People have to be nice to you when you give them free food. Well, they don’t have to be NICE to you, but if they have any goddamn manners they’ll be POLITE to you.
I’m finishing my last week of work at the restaurant I have worked at for over 3 years and I am reflecting on the food I’ve cooked, and the people I have cooked for. So much pizza. Pizza for friends. Pizza for people I wish I was friends with. Pizza I put in boxes and brought to people who don’t know me at all. Pizza slices I wrapped up in tinfoil and brought to bartenders or strangers or friends or acquaintances or mentors or combinations of the above.
What I think about more than the food I made for people are the people who didn’t or couldn’t come by to eat. I know I’ll work at other restaurants, but I wish that these people didn’t miss out on what I was doing here. I liked it. Things are changing and it’s time for me to make other things, but I liked what I was doing a lot.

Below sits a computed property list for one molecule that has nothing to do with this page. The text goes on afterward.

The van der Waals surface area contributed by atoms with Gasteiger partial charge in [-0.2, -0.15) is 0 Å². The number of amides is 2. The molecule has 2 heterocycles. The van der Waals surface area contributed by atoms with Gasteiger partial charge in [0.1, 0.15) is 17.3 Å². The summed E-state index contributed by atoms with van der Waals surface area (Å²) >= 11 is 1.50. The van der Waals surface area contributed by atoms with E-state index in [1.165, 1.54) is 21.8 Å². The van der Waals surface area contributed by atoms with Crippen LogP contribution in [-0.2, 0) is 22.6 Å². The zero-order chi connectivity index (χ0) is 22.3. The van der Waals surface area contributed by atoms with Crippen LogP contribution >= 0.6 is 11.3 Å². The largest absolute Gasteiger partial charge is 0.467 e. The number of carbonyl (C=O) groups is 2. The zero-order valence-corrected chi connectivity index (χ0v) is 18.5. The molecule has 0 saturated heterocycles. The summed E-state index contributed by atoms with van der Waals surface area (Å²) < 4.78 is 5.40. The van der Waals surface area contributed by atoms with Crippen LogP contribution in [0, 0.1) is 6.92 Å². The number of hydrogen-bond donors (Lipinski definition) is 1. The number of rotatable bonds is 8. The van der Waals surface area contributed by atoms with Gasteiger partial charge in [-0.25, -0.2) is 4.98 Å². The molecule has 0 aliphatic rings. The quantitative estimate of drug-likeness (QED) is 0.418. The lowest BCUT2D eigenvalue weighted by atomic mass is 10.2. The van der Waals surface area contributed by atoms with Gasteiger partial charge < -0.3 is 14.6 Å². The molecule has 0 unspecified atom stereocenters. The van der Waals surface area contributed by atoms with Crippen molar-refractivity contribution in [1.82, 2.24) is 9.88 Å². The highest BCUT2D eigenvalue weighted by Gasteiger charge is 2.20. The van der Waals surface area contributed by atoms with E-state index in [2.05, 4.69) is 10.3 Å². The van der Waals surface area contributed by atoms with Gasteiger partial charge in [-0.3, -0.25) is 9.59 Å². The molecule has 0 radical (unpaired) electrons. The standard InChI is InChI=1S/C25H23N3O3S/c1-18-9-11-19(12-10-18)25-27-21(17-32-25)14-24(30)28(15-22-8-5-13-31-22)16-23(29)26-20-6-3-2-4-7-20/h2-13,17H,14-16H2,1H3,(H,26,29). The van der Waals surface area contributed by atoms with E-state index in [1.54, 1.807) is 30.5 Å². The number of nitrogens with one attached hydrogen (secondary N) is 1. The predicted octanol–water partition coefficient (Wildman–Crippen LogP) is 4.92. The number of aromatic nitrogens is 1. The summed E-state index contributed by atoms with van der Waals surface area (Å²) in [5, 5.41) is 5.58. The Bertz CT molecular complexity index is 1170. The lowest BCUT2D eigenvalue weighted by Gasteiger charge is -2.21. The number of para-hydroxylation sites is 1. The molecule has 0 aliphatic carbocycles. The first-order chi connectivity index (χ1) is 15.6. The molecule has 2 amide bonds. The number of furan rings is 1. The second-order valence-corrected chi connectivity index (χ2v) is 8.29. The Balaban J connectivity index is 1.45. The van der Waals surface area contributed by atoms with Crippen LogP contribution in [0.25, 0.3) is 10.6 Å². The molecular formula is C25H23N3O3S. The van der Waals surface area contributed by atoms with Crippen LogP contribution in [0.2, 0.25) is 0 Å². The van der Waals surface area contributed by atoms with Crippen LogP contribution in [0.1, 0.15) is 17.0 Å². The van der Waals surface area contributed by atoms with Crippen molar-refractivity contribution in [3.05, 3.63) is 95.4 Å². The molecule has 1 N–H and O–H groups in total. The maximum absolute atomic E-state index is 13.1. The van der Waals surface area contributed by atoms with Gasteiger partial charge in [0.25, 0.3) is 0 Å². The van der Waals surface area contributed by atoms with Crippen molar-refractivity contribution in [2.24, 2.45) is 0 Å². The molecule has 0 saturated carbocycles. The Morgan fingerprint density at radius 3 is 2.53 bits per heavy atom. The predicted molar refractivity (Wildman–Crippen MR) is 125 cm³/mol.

Having said that, I wanted to make up for lost time and I started inviting everyone I could think of to come by and eat. One of the people I invited is a guy named Henry Owings. You may not know him, but you probably know his work. Henry designed the Mr. Show book. Henry’s record label reissued the Olivia Tremor Control albums on vinyl. Henry managed the Comedians of Comedy live tour. Henry, in short, is fucking cool. He did a magazine called Chunklet for a long time. Chunklet was the first place I ever read about almost everything that I enjoy today. It was published fairly sporadically between 1993 and 2010 and contained exhaustive articles and interviews about cool bands and cool comedians and really stupid, stupid jokes. It was one of those things that felt like maybe it had been made just for me. It’s good. It holds up a lot more than any of the Sonic Youth albums or Patton Oswalt jokes that I also enjoyed in the early 2000s. Anyway, I had met Henry one time after I had started reading his magazine. It was 2003 and he was dressed as a train conductor at a music festival in Long Beach, CA. I don’t think I had anything to say to him besides “Hi.” I’ve always tried to keep up on what he’s been doing. He’s a busy guy, he does a lot. He was in Portland this last week. I saw he was making plans to visit the record store up the street from me, so like a fucking idiot, I said “hey, I work down the street, you should come in and get lunch.”